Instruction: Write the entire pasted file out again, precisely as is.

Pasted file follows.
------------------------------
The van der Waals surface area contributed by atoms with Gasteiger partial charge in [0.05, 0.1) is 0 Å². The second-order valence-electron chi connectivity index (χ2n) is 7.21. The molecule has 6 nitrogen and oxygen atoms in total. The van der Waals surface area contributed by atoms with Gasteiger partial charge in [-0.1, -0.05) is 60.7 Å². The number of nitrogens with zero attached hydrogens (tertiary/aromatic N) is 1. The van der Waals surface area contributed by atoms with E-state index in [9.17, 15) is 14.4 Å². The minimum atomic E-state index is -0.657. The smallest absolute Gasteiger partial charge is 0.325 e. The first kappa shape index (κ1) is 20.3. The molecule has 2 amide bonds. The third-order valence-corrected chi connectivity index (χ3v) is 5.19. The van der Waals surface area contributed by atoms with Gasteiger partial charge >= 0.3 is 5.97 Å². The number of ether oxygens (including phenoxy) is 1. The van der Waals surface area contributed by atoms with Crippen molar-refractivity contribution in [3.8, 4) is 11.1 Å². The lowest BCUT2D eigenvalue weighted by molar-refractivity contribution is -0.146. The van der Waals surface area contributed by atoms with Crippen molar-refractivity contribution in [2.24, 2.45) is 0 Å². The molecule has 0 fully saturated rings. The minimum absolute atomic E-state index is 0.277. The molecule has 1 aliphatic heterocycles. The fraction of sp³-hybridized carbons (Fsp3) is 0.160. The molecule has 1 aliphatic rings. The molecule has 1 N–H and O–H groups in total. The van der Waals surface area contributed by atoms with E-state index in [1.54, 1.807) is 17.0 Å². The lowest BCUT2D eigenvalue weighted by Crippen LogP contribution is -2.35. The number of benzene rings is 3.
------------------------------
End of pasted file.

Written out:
The van der Waals surface area contributed by atoms with Gasteiger partial charge in [0.05, 0.1) is 0 Å². The second-order valence-electron chi connectivity index (χ2n) is 7.21. The molecule has 6 nitrogen and oxygen atoms in total. The van der Waals surface area contributed by atoms with Gasteiger partial charge in [-0.1, -0.05) is 60.7 Å². The number of nitrogens with zero attached hydrogens (tertiary/aromatic N) is 1. The van der Waals surface area contributed by atoms with E-state index in [9.17, 15) is 14.4 Å². The minimum atomic E-state index is -0.657. The smallest absolute Gasteiger partial charge is 0.325 e. The first kappa shape index (κ1) is 20.3. The molecule has 2 amide bonds. The third-order valence-corrected chi connectivity index (χ3v) is 5.19. The van der Waals surface area contributed by atoms with Gasteiger partial charge >= 0.3 is 5.97 Å². The number of ether oxygens (including phenoxy) is 1. The van der Waals surface area contributed by atoms with Crippen molar-refractivity contribution in [3.8, 4) is 11.1 Å². The lowest BCUT2D eigenvalue weighted by molar-refractivity contribution is -0.146. The van der Waals surface area contributed by atoms with Crippen molar-refractivity contribution in [2.24, 2.45) is 0 Å². The molecule has 0 fully saturated rings. The minimum absolute atomic E-state index is 0.277. The molecule has 1 aliphatic heterocycles. The fraction of sp³-hybridized carbons (Fsp3) is 0.160. The molecule has 1 aliphatic rings. The molecule has 1 N–H and O–H groups in total. The van der Waals surface area contributed by atoms with E-state index in [1.54, 1.807) is 17.0 Å². The lowest BCUT2D eigenvalue weighted by Crippen LogP contribution is -2.35. The number of benzene rings is 3.